The goal is to ensure that the property is suitable for the buyer’s needs and that there are no hidden risks or problems. When commercial real estate investors look at a potential property, they often hire a third party to conduct due diligence.
What should due diligence include?
Due diligence is the investigation or verification of a potential investment or product to confirm all facts, such as material risks, are considered. In commercial real estate, due diligence typically includes a review of financials, property condition, market trends, and zoning regulations.
The main areas included in due diligence are:
- Financial Review: A due diligence financial review assesses the historical performance and future prospects of an investment property. This analysis considers factors such as rental income, operating expenses, and capital improvements.
- Property Condition: A due diligence property condition assessment evaluates the physical condition of an investment property. This analysis examines factors such as the age of the property, building code compliance, and deferred maintenance.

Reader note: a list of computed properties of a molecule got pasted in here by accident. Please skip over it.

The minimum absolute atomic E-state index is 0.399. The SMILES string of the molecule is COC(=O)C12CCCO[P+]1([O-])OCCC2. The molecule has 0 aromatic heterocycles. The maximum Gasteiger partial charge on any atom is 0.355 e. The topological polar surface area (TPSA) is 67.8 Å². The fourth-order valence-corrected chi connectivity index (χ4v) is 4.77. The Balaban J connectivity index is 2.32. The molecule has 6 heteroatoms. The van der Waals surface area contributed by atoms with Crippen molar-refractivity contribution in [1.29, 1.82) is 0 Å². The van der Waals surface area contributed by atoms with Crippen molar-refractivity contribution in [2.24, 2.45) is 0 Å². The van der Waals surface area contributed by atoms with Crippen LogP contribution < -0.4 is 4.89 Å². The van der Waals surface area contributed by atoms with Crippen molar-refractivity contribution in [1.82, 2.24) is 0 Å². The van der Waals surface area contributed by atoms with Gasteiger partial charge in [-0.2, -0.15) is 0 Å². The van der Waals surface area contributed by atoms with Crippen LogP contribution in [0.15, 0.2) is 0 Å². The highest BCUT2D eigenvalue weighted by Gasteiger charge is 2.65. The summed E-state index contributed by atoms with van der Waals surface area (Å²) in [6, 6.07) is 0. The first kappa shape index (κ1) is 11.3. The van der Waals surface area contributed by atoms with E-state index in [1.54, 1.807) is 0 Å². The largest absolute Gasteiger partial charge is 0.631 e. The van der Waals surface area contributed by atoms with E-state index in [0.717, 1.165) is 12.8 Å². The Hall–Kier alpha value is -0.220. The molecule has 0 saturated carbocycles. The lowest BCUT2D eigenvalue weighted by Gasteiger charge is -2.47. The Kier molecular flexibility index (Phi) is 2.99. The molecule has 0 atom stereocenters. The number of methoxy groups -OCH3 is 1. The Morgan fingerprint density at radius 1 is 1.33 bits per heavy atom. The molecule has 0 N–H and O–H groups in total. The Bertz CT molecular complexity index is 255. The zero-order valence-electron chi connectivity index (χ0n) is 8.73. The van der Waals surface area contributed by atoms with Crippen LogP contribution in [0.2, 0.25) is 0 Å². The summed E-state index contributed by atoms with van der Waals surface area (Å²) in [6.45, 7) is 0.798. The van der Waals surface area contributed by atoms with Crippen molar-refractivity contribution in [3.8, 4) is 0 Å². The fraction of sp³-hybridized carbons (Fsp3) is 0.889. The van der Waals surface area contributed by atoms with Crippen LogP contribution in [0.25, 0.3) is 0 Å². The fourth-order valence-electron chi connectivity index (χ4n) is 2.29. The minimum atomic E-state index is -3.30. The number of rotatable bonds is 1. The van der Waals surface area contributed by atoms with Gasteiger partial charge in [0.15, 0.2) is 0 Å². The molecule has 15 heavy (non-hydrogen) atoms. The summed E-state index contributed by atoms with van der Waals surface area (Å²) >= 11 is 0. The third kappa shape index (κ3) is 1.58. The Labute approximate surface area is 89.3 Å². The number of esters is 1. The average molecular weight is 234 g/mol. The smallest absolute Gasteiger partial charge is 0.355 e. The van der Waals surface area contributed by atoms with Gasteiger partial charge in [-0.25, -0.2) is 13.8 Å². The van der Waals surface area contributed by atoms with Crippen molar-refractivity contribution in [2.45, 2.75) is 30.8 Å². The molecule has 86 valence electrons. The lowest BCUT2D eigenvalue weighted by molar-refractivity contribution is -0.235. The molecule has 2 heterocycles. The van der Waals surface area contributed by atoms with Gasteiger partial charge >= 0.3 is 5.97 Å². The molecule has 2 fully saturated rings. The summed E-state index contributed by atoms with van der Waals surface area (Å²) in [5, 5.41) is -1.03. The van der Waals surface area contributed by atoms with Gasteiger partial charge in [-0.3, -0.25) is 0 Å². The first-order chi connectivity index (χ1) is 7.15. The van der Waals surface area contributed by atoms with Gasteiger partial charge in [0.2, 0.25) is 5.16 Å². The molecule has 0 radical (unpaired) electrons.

- Market Trends: A due diligence market trend analysis considers current and future trends that could impact the value of an investment property. This analysis looks at factors such as population growth, job growth, and new development.
- Zoning Regulations: A due diligence zoning review assesses the land use regulations that could impact an investment property. This analysis focuses on property’s zoning classification and any proposed changes.
What are Due Diligence Documents in Real Estate?